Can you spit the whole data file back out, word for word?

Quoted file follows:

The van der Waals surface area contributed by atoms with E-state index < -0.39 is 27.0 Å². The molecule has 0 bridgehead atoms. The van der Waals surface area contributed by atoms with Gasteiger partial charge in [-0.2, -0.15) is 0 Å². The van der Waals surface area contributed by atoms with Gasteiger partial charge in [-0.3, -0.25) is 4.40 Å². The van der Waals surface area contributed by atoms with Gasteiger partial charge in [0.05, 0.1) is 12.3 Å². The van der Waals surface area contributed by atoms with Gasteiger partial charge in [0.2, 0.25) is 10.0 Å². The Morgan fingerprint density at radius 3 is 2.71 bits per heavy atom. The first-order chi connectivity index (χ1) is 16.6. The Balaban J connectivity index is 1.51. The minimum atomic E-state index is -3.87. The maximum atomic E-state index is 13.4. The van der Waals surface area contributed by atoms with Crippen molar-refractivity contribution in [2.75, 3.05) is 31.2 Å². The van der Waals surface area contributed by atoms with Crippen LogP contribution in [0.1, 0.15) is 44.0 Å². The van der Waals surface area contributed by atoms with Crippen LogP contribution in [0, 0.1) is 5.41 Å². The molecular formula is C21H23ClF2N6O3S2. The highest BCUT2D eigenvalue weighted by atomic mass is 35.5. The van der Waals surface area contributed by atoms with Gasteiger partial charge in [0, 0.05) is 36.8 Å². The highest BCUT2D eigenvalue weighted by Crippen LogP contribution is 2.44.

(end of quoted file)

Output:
The van der Waals surface area contributed by atoms with E-state index < -0.39 is 27.0 Å². The molecule has 0 bridgehead atoms. The van der Waals surface area contributed by atoms with Gasteiger partial charge in [-0.2, -0.15) is 0 Å². The van der Waals surface area contributed by atoms with Gasteiger partial charge in [-0.3, -0.25) is 4.40 Å². The van der Waals surface area contributed by atoms with Gasteiger partial charge in [0.05, 0.1) is 12.3 Å². The van der Waals surface area contributed by atoms with Gasteiger partial charge in [0.2, 0.25) is 10.0 Å². The Morgan fingerprint density at radius 3 is 2.71 bits per heavy atom. The first-order chi connectivity index (χ1) is 16.6. The Balaban J connectivity index is 1.51. The minimum atomic E-state index is -3.87. The maximum atomic E-state index is 13.4. The van der Waals surface area contributed by atoms with Crippen molar-refractivity contribution in [2.75, 3.05) is 31.2 Å². The van der Waals surface area contributed by atoms with Crippen LogP contribution in [0.1, 0.15) is 44.0 Å². The van der Waals surface area contributed by atoms with Crippen LogP contribution in [0, 0.1) is 5.41 Å². The molecular formula is C21H23ClF2N6O3S2. The highest BCUT2D eigenvalue weighted by atomic mass is 35.5. The van der Waals surface area contributed by atoms with Gasteiger partial charge in [0, 0.05) is 36.8 Å². The highest BCUT2D eigenvalue weighted by Crippen LogP contribution is 2.44.